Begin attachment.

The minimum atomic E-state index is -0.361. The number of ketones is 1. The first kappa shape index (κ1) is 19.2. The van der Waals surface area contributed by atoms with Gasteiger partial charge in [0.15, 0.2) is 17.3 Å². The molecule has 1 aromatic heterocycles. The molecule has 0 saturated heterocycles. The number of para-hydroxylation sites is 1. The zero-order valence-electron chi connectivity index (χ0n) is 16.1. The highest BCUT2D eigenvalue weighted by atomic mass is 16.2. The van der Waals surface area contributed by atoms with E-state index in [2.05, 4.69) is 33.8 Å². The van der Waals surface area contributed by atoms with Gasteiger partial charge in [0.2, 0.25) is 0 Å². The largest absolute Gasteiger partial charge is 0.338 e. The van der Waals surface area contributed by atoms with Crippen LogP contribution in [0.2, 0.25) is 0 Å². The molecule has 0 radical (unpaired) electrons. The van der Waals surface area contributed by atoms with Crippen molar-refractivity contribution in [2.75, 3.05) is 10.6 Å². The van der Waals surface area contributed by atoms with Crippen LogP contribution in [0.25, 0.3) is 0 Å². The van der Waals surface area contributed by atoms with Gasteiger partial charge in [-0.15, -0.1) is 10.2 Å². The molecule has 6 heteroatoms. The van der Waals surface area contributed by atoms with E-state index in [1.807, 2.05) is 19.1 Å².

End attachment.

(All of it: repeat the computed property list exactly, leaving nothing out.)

The minimum atomic E-state index is -0.361. The number of ketones is 1. The first kappa shape index (κ1) is 19.2. The van der Waals surface area contributed by atoms with Gasteiger partial charge in [0.15, 0.2) is 17.3 Å². The molecule has 1 aromatic heterocycles. The molecule has 0 saturated heterocycles. The number of para-hydroxylation sites is 1. The zero-order valence-electron chi connectivity index (χ0n) is 16.1. The highest BCUT2D eigenvalue weighted by atomic mass is 16.2. The van der Waals surface area contributed by atoms with E-state index in [2.05, 4.69) is 33.8 Å². The van der Waals surface area contributed by atoms with Gasteiger partial charge in [0.2, 0.25) is 0 Å². The largest absolute Gasteiger partial charge is 0.338 e. The van der Waals surface area contributed by atoms with Crippen LogP contribution in [0.2, 0.25) is 0 Å². The molecule has 0 radical (unpaired) electrons. The van der Waals surface area contributed by atoms with Crippen molar-refractivity contribution in [2.75, 3.05) is 10.6 Å². The van der Waals surface area contributed by atoms with Crippen LogP contribution in [0.25, 0.3) is 0 Å². The van der Waals surface area contributed by atoms with Gasteiger partial charge in [-0.15, -0.1) is 10.2 Å². The molecule has 6 heteroatoms. The van der Waals surface area contributed by atoms with E-state index in [1.807, 2.05) is 19.1 Å².